A widening corruption probe into Brazil’s state-run oil company Petrobras is likely to delay by at least one year four major offshore oilfield projects, Portuguese partner Galp Energia said, in a first sign of strain on foreign investors.
Galp, which is involved in nearly 30 on-shore and off-shore oil and gas projects in Brazil, flagged a one-year delay in the building of production ships for the Lula Sul, Lula Norte, Lula Extremo Sul and Lula Oeste fields, which it is developing with Petroleo Brasileiro SA (Petrobras).
“We have assumed on average a one-year delay in the pre-salt projects,” Galp chief executive officer Manuel Ferreira De Oliveira told investors in London on Tuesday.
“We’ve looked unit by unit at the state of development and conditions of the subcontractors. This was a deep exercise that the company did for itself and the level of uncertainty is still high and we are fully confident that we are conservative to say that on average we see a one-year delay.”
The uncertainty is expected to lead to delays in the delivery of four locally-made floating production storage and offloading (FPSO) units after contractors have either gone bankrupt or been banned from receiving money from Petrobras due to the corruption scandal, an industry source said.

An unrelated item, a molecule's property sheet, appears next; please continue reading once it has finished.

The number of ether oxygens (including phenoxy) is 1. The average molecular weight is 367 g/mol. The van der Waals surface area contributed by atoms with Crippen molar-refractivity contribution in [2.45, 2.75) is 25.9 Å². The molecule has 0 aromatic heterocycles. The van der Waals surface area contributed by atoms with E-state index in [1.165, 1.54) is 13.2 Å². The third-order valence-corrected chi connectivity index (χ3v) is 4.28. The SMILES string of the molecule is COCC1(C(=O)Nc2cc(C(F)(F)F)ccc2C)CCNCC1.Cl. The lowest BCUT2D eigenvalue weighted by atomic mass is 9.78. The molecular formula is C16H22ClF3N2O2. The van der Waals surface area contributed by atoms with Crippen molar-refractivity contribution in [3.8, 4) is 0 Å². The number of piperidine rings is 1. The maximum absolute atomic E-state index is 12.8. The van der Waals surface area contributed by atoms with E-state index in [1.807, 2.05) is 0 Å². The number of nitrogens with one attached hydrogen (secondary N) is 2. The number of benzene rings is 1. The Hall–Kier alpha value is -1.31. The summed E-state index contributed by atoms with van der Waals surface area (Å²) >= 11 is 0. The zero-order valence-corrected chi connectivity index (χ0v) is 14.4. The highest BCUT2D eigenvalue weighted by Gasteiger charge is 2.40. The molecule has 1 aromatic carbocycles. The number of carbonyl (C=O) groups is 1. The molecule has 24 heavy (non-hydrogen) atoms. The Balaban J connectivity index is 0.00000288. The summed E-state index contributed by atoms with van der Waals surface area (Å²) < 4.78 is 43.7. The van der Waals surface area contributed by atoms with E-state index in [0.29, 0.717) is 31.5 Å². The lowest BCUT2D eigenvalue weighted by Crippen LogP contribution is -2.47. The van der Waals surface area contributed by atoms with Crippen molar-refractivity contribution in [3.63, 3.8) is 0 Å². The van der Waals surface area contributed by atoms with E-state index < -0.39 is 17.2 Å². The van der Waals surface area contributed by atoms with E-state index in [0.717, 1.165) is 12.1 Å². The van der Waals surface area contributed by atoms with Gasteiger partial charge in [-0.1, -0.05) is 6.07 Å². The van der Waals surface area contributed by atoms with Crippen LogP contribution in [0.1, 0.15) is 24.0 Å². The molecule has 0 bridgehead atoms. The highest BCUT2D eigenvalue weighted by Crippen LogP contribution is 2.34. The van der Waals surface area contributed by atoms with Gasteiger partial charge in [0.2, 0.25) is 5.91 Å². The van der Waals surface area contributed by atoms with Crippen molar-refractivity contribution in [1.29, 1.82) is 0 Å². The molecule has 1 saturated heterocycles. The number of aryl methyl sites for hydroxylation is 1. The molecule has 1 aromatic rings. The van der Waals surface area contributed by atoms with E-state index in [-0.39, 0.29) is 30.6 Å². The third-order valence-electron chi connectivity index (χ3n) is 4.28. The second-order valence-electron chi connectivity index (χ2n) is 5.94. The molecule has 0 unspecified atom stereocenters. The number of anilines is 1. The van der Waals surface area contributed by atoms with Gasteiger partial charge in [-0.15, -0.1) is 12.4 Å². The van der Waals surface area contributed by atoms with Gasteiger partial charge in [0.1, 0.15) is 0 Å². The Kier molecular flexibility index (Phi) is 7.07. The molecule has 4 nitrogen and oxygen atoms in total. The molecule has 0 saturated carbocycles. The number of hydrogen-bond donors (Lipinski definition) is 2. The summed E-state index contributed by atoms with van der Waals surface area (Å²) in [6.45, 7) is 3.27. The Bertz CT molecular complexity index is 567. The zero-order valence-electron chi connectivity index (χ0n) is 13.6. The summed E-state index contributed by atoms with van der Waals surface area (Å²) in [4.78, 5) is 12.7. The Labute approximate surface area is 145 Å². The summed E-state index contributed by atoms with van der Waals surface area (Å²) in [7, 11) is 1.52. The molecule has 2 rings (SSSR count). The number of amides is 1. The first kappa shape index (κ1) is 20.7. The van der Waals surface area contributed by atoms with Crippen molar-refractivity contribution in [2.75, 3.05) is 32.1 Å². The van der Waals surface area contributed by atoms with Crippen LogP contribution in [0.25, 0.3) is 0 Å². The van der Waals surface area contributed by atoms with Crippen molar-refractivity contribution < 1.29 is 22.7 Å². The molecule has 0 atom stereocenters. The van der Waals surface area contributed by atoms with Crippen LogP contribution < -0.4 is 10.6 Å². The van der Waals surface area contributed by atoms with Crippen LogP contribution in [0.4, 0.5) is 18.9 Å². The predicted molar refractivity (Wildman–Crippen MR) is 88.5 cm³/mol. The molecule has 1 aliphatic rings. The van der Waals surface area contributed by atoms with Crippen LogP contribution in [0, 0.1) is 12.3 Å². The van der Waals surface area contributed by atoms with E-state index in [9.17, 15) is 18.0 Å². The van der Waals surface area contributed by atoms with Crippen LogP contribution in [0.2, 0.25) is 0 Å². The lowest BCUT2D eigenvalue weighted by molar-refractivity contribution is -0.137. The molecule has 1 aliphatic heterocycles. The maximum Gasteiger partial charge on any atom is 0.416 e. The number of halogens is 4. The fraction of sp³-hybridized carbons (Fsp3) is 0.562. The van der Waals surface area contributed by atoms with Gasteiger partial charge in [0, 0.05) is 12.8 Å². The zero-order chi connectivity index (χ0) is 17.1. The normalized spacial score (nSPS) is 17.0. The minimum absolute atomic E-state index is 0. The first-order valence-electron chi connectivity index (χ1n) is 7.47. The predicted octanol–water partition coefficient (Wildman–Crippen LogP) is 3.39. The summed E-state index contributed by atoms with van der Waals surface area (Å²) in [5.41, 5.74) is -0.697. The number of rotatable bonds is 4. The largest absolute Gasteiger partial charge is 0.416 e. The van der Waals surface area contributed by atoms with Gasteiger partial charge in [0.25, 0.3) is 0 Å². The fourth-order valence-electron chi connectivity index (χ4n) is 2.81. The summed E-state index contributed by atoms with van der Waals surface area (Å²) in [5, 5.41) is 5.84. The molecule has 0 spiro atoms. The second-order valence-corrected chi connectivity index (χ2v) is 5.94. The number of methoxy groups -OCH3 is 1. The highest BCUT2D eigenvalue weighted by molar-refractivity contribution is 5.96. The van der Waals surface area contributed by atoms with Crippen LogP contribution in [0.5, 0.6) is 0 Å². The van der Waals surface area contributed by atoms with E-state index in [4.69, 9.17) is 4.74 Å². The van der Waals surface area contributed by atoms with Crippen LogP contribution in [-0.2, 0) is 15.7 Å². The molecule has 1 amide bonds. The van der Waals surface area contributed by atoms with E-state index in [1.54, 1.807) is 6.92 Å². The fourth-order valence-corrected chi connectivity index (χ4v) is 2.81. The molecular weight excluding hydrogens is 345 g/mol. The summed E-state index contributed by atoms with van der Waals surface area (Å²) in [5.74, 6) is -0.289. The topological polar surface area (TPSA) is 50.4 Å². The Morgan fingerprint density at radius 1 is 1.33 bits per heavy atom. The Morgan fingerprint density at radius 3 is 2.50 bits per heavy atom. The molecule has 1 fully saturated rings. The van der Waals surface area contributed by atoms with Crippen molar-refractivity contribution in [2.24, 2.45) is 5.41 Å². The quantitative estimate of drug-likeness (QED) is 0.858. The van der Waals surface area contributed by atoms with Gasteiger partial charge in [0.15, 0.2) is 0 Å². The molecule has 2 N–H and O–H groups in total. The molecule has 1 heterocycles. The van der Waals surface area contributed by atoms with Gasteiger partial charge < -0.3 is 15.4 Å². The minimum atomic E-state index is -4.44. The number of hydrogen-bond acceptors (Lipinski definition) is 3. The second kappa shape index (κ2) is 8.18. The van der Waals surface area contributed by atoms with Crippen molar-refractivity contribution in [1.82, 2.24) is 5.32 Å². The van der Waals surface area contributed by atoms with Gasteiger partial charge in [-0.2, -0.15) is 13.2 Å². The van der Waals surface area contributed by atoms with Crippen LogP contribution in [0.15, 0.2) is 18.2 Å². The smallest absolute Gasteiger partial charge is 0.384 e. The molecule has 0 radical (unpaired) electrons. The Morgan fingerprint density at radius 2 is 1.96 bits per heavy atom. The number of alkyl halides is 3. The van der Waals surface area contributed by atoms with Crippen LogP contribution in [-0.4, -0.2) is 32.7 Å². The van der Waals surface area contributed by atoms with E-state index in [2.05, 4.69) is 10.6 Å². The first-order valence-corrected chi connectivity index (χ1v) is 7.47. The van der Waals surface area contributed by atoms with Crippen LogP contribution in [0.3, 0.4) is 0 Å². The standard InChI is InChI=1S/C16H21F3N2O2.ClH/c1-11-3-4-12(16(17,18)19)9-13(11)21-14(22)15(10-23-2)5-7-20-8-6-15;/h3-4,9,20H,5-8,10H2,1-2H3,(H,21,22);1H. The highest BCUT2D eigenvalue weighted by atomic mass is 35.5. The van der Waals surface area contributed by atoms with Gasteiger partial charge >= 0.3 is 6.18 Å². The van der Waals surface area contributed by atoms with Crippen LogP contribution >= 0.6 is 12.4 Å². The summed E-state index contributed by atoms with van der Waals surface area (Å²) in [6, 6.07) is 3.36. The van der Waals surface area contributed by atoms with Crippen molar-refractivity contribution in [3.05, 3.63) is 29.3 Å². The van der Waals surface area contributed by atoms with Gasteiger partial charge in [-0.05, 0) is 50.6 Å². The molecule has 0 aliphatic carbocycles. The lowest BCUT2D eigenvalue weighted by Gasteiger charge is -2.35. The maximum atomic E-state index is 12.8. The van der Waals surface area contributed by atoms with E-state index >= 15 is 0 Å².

Galps’ forecast comes before Petrobras issues its own guidance on project development in light of the investigation which has forced the resignation of its top management over suspicions of price-fixing, bribery and political kickbacks that have engulfed Brazil’s President Dilma Rousseff.
Britain’s BG last month maintained a forecast to have delivery of five FPSOs next year, but said it is “keeping a very close watch on any potential impact” from the probe.
The problems will delay a planned increase in output capacity by 600,000 barrels a day in the BM-S-11 block south of Rio de Janeiro that was purchased by Petrobras, Galp and BG Group in 2000.
The Lula field, now in test production, produced 278,000 barrels a day of oil and 12.1 million cubic metres of gas a day in January, Brazil’s oil regulator ANP says.
BM-S-11 is believed to hold about 8 billion barrels of oil in several fields and was the first major discovery in Brazil’s giant “sub-salt” province first announced in 2007.
Petrobras is the operator of fields in BM-S-11 and owns 65 percent. BG owns 25 percent and Galp 10 percent.
Galp’s P-66 and P-67 domestically-produced FPSOs are now planned to start production in 2017 while P-68 and P-69 units are scheduled to go on stream in 2018, the company said.
Other major oil companies producing in Brazil include Royal Dutch Shell, ExxonMobil, Statoil, Repsol, Chevron and BP.